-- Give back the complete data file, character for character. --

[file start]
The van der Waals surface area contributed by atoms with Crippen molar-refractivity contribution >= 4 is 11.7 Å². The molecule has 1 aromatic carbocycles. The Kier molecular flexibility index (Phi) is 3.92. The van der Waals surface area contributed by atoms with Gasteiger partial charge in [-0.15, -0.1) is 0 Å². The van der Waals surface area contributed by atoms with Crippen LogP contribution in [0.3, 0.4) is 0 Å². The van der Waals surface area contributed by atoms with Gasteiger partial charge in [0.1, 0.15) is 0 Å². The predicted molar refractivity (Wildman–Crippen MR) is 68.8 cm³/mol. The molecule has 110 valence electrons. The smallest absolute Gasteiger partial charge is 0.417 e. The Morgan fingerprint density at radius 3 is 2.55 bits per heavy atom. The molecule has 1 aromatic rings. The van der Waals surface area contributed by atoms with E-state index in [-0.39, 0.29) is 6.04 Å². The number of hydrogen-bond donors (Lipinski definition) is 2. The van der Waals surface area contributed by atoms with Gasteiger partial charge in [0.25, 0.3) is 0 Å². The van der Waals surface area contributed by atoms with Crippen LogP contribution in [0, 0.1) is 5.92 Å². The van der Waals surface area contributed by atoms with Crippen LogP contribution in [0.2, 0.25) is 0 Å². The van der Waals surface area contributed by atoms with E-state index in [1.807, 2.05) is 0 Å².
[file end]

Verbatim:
The van der Waals surface area contributed by atoms with Crippen molar-refractivity contribution >= 4 is 11.7 Å². The molecule has 1 aromatic carbocycles. The Kier molecular flexibility index (Phi) is 3.92. The van der Waals surface area contributed by atoms with Gasteiger partial charge in [-0.15, -0.1) is 0 Å². The van der Waals surface area contributed by atoms with Crippen LogP contribution in [0.3, 0.4) is 0 Å². The van der Waals surface area contributed by atoms with Gasteiger partial charge in [0.1, 0.15) is 0 Å². The predicted molar refractivity (Wildman–Crippen MR) is 68.8 cm³/mol. The molecule has 110 valence electrons. The smallest absolute Gasteiger partial charge is 0.417 e. The Morgan fingerprint density at radius 3 is 2.55 bits per heavy atom. The molecule has 1 aromatic rings. The van der Waals surface area contributed by atoms with E-state index in [-0.39, 0.29) is 6.04 Å². The number of hydrogen-bond donors (Lipinski definition) is 2. The van der Waals surface area contributed by atoms with Gasteiger partial charge in [0.25, 0.3) is 0 Å². The van der Waals surface area contributed by atoms with Crippen LogP contribution in [0, 0.1) is 5.92 Å². The van der Waals surface area contributed by atoms with Crippen LogP contribution in [0.2, 0.25) is 0 Å². The van der Waals surface area contributed by atoms with E-state index in [1.807, 2.05) is 0 Å².